Here’s another example of how corruption kills. An audit of the funds sent to Sierra Leonne showed that a full 30% of funds earmarked for fighting Ebola were not accounted for. Funds which should have been spent stopping the spread of Ebola, went into the hands of civil servants, which undoubtedly lead to more deaths.
Every year, the Human Rights report for Congo states that the police and the military commit over 95% of all human rights abuses. In Nigeria, Boko-Haram is killing people, chasing them off their land and bringing farming and small businesses to a halt. Thousands have been killed and many more have had their livelihoods ruined. Responsible people who worked hard for their families and took care of themselves have been forced off their land and into poverty.
All the situations I describe here parallel those described in the Old Testament where religious and government leaders practiced corrupt oppression and ordinary people suffered for it.
The New Testament has some statements about corruption and oppression, but it is the Old Testament that deals with the issue in-depth. There is the poignant story of Naboth who was the victim of a plot by Queen Jezebel who killed him and gave his vineyard to King Ahab. (I Kings 21:1-16) I am sure that those Congolese fishermen would nod their heads with understanding if they were to read that story. The story of Naboth is not the only story of corrupt oppression in the Old Testament.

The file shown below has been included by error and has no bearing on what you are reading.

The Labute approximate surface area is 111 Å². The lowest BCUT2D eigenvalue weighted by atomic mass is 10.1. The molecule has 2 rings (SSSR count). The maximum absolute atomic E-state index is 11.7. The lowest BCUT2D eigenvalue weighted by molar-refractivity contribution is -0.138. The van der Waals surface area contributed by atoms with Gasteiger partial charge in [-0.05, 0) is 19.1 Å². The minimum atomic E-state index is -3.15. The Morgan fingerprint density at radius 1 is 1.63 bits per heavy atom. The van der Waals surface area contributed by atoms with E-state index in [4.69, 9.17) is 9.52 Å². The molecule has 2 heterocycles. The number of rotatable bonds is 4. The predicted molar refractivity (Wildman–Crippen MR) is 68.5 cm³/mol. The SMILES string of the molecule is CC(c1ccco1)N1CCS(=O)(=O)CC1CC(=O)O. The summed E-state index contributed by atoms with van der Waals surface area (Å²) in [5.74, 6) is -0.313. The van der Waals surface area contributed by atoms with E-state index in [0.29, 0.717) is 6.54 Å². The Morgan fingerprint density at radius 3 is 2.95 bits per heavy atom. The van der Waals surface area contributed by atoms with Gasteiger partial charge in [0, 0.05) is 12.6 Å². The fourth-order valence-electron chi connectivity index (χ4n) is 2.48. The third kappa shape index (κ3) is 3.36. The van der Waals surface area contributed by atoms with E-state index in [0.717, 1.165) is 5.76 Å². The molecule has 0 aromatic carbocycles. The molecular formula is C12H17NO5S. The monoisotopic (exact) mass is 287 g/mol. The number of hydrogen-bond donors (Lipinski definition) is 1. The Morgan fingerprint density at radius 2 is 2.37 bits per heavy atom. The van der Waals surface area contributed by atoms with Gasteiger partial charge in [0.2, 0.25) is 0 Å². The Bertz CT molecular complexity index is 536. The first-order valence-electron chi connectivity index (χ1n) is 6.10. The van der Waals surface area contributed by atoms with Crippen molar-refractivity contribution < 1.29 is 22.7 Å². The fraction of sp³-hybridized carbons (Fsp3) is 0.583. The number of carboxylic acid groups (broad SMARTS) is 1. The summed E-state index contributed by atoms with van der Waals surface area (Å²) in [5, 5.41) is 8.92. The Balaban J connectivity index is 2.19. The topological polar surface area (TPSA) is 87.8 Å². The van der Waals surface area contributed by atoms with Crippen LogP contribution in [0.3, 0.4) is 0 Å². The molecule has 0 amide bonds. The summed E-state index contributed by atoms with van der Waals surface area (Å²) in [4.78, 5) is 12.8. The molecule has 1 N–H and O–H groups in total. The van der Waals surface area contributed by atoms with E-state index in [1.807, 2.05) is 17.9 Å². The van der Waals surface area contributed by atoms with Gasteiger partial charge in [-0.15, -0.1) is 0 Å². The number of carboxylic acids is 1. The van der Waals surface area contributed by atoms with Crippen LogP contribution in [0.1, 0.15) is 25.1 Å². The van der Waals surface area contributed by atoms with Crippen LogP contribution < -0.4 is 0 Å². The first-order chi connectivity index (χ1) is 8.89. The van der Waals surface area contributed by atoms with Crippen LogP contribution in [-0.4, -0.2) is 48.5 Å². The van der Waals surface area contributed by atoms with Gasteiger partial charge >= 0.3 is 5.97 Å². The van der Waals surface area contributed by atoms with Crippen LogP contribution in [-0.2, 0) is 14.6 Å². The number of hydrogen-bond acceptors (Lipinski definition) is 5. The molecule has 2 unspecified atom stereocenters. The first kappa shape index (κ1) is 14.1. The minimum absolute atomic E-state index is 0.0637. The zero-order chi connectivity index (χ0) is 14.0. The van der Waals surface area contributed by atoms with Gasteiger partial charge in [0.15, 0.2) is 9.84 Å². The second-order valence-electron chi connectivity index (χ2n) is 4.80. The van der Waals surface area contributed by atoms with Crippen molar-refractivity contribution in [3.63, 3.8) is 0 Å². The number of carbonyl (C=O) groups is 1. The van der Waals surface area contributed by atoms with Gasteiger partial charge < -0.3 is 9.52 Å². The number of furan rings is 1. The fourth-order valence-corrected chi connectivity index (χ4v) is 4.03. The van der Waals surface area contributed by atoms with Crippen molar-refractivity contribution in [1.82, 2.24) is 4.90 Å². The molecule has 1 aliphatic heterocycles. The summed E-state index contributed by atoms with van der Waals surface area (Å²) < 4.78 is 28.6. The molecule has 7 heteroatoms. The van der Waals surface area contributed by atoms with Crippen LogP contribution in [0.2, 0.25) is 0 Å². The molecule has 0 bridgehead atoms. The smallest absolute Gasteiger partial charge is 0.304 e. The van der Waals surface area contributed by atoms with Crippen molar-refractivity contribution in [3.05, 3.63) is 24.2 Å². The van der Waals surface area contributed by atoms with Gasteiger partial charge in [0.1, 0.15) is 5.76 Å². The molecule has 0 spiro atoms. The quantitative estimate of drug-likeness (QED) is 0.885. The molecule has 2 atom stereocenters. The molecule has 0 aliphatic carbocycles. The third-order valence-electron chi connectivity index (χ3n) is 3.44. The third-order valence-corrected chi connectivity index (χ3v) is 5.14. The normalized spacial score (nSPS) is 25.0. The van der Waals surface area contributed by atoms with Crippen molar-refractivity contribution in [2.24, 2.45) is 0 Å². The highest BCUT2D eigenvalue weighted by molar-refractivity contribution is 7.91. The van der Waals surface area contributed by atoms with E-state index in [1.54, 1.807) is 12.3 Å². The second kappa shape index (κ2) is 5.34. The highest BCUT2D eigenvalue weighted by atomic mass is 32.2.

But the Old Testament has much more than stories of corrupt oppression. It addresses the issue in practical ways:
Corruption makes fools
of sensible people,
and bribes can ruin you.
More significantly, we find in the Old Testament long passages that deal with corrupt oppression, such as Isaiah 28:7-22, Isaiah 5:8-30, Psalm 73 and pretty much the entire book of Habakkuk. These longer passages deal with corruption and oppression from several angles: how God views such practices, the future God reserves for those doing the oppressing, God’s favor on those being oppressed, the future God reserves for the oppressed, the damage done to people and all of society by corrupt oppression and the emotional pain of seeing oppressors get economic gain from their oppression, among others.
Those suffering under oppression can sometimes assume that they did something to deserve it – they may think that God is punishing them for their sins. This plays into the hands of the oppressors. After all, oppressed people who believe that it is their fault will probably just take their punishment. They are not likely to take a stand for justice.
In the Old Testament, God’s people who live under oppression can know that God is on their side and that staying away from corruption and oppression will eventually be rewarded. Maybe that will give some of them the courage to stand against evil even though it is dangerous. Maybe some will start telling the Old Testament stories of corrupt oppression and spreading the Old Testament perspective on it, and maybe, just maybe, that will result in a more just society for them in the long-term. We have an example in the US civil rights movement which drew heavily from the Old Testament.
That’s an outstanding reason to translate the Old Testament into more languages in places where the levels of corruption and oppression are high.